In this episode of the GRC Academy podcast, host Jacob Hill interviews Julie Keeton Bracker about the False Claims Act and the Department of Justice’s Civil Cyber Fraud Initiative. 

Julie begins with the history of the federal False Claims Act, known as “Lincoln’s Law,” in the Civil War era and how it came to be used first for defense contracting, then in the medical arena, and finally the launch of the Cyberfraud Initiative. She details the operation of the statute, including treble damages, civil money penalties, and attorneys’ fees paid by “bad guys” who perpetrate fraud on the government, as well as explaining what “qui tam” means (and how to pronounce it!)

The pair next discusses the types of fraud commonly seen in the FCA context, and the process for how a case is originated, developed by the firm, and investigated by the government, including how long each part of the process typically takes. Julie answers the question of “what happens if I was part of the fraud myself, can I still bring a qui tam?” and the risks and rewards of choosing to become a whistleblower. Julie then outlines what the options are for relators after the government makes its intervention decision – no matter whether that is to intervene or decline – and what the statistics are on cases brought under the FCA on an annual basis.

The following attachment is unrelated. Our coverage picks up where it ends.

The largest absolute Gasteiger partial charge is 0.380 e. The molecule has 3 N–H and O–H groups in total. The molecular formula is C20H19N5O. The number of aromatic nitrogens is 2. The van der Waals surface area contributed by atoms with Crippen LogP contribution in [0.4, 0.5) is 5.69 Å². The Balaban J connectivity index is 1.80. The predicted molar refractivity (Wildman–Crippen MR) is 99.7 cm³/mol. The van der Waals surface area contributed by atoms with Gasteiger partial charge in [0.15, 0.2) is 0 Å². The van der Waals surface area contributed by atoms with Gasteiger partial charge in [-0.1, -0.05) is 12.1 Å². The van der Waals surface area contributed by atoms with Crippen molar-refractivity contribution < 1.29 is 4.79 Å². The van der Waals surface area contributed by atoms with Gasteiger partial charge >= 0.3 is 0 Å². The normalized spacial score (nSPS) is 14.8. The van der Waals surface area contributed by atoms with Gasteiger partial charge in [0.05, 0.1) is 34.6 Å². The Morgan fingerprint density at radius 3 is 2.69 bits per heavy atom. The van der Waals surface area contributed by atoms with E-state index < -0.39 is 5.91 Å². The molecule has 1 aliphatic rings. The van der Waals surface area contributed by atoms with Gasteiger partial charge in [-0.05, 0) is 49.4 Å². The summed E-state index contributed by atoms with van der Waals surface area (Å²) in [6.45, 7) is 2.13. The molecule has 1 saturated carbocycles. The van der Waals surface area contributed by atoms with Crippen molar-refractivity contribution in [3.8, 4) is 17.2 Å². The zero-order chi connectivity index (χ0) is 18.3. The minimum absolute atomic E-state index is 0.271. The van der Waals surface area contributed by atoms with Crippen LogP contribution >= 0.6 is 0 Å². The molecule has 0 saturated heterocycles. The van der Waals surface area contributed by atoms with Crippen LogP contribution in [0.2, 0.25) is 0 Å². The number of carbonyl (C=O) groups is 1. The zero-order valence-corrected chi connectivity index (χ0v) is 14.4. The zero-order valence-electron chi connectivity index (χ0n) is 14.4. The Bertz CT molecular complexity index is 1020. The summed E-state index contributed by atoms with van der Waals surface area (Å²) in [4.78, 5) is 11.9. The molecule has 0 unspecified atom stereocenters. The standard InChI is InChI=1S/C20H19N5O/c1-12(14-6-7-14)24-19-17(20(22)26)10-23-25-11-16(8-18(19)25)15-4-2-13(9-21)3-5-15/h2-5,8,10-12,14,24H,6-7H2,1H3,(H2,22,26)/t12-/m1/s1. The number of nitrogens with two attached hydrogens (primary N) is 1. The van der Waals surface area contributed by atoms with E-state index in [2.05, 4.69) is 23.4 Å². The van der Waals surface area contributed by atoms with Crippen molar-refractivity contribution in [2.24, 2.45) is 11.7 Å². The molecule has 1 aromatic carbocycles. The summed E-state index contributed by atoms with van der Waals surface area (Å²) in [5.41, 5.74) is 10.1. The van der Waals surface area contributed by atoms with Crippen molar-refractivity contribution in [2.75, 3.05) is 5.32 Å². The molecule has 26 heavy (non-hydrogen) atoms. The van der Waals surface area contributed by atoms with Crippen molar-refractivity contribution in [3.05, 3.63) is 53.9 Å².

Julie explains how the SPRS scores a company puts into the Department of Defense database can constitute a material misrepresentation of their cyber-readiness and compliance and why that can form the basis of an FCA case, common scenarios that can get a company in trouble, and what she believes a company can do to mitigate its risks if it has noncompliance issues. Jacob asks how MSP’s factor into the analysis, and the pair discuss what “knowing” noncompliance means under the False Claims Act. Julie also explains how “materiality” limits FCA cases that she would be interested in filing, and answers the question of how damages may be approached in these cases.

Finally, the pair discuss the current state of the Penn State and Georgia Tech cases, both of which were brought by Bracker & Marcus. Julie urges those who are concerned that government data is being put at risk to come forward for a free consultation and help protect national security.

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